Monday, July 22nd | 19 Tammuz 5779

March 10, 2017 7:52 am

Antisemitism and Aliyah

avatar by Isi Leibler

The French Hyper Cacher kosher supermarket chain was targeted in January 2015 by an Islamic terrorist, who killed four people. Photo: Wikimedia Commons.

The French Hyper Cacher kosher supermarket chain was targeted in January 2015 by an Islamic terrorist, who killed four people. Photo: Wikimedia Commons.

Many people argue that antisemitism in Europe and other parts of the world should not make Jews instinctively flee to Israel.

But it is high time for Diaspora Jews to shake off their denial and confront the reality. They must acknowledge that all indicators predict that their situation is only going to worsen, and that — in some cases — a call for aliyah in the face of rising antisemitism is warranted.

Although the feverish increase in antisemitism is a global phenomenon, Jew-hatred in the United States, Canada and Australia is a far cry from what is happening in Europe and South Africa.

In the United States, amid bomb threats and cemetery desecrations, the principal menace comes from the combined far-Left and Muslim antisemites, along with some right-wing radicals. This activity is located primarily on university campuses, where Jewish students are increasingly intimidated.

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Liberal American Jews, who failed to react to Barack Obama’s vicious anti-Israel diplomatic onslaughts and played down the venom on campus, are now promoting a partisan political agenda by blaming President Donald Trump for the recent threats and desecrations.

But despite these tensions, aliyah from the United States in response to antisemitism is nonsensical. That’s because — on the whole — Americans are the least antisemitic people in the world.

But Europe is entirely different. Here, antisemitism directly impacts Jews, and is destroying their quality of life.

This does not suggest that Jews in Europe are facing imminent extermination. Israel is a safe haven, and will ensure that a second Holocaust does not occur.

But the quality of Jewish life in Europe today does justify a call for mass emigration.

What sort of a life is it for a Jew when he is fearful to be seen in public with a kippah or any other outward manifestation of his Judaism? Or when schools, synagogues and other locations where Jews meet require military protection? Who could have dreamed of such a situation a mere 10 years ago?

Who would have envisaged that the finest universities in the UK and Europe would be transformed into platforms for anti-Israel and antisemitic activity, where Jewish students are harassed and denied freedom of expression?

Violent Islamic terrorism, including a home-grown variety, is also now a daily threat to Europeans. The influx of “refugees,” many of whom are deeply embedded with antisemitism, has only accentuated this problem. And wherever possible, European Islamic terrorists primarily target Jews.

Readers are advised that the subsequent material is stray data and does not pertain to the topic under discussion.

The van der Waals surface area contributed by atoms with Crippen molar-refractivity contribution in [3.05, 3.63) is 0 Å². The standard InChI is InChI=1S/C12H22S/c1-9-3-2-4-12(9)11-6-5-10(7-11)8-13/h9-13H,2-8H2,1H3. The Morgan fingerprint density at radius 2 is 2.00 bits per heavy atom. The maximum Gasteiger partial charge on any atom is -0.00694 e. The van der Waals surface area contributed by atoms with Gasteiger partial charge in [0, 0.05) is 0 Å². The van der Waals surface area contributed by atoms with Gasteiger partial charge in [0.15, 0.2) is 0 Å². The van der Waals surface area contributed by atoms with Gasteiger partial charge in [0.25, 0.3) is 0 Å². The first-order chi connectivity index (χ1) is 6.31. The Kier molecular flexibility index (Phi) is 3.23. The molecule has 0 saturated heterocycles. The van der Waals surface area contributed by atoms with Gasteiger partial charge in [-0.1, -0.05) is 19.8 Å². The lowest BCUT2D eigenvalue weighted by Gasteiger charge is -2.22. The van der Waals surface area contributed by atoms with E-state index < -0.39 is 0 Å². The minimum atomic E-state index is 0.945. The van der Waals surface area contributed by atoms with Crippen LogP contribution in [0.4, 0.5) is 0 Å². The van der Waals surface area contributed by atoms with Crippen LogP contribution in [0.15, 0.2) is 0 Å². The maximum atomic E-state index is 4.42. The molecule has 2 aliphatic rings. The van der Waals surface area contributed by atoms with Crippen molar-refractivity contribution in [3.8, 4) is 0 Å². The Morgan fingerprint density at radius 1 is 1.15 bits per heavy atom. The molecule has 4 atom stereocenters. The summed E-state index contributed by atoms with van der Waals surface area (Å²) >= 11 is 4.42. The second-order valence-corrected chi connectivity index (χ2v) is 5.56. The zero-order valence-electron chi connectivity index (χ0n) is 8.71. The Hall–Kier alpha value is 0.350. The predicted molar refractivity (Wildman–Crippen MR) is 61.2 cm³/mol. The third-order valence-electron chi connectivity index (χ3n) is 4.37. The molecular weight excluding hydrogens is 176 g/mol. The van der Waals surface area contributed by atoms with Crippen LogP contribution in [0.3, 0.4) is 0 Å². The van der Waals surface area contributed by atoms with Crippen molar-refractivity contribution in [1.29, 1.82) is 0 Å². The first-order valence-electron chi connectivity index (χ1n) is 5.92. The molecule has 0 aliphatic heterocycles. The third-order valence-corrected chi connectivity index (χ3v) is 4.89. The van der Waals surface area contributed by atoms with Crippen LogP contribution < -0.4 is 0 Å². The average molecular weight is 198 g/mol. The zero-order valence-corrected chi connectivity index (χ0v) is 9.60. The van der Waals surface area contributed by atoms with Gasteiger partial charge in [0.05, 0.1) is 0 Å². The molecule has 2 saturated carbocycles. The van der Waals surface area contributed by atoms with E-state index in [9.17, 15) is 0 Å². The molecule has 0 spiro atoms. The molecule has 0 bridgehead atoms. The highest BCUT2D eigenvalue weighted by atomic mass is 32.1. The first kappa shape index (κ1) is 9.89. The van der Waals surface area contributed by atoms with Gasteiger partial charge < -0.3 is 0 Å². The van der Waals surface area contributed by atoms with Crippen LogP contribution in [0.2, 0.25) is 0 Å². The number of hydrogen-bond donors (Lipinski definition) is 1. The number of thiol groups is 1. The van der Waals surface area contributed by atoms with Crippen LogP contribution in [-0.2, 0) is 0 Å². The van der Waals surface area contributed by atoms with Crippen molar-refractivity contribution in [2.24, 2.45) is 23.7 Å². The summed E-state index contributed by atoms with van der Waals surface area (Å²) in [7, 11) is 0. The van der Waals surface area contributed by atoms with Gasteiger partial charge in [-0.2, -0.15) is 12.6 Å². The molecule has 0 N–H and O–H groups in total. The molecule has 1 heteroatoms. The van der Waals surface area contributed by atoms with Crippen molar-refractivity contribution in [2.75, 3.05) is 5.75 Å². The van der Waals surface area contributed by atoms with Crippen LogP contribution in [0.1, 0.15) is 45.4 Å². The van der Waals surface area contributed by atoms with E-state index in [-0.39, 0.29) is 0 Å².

While most governments pay lip service to the fight against antisemitism, “popular” hatred of Jews is growing — and Israel is still being blamed as the source of Islamic extremism.

And while antisemitism is rife in the media and political arena,even the slightest criticism of Islamic extremism leads to accusations of Islamophobia and indictments of “racism.”

The situation is somewhat different in each country. Ironically, Eastern European countries are less hostile than their Western counterparts. Antisemitism is worst in France. In the UK, Jeremy Corbyn, the leader of the opposition party, can only be described as the left-wing equivalent of the late British fascist leader Oswald Mosley. Corbyn’s friends and allies include Islamic terrorist supporters and outright antisemites.

Those who no longer care about their Jewishness assume a low profile and seek to discard their Jewish identity. In most cases, their children will no longer consider themselves Jews.

It is the remaining, committed Jews who face a quandary. Many of them live among fellow Jews and rarely face antisemitism directly. They live in denial and philosophically dismiss the hostility and the discrimination that their children endure.

But Jews should not be willing to live under such circumstances. There is no guarantee in any society that children will maintain the traditions of their parents. But in today’s Europe, it is almost impossible to have any confidence about nurturing Jewish grandchildren who will retain and take pride in their heritage. For many, the odds of shedding their Jewish identity are very high.

The time has come to speak out clearly. Conditions for Jews in Europe will almost certainly worsen, even in countries like the UK. Jews who value their heritage and wish to see their children and grandchildren remain proud and committed Jews should make every effort to leave.

To emigrate is no easy challenge. Even allowing for the fact that Israel today has one of the most successful economies in the world, many middle-aged families may find it difficult to find meaningful employment. Most of them will therefore remain in Europe.

But they should at least encourage their children to settle in Israel. The next generation can — and should be — saved.

A version of this article was originally published by Israel Hayom and the Jerusalem Post. 

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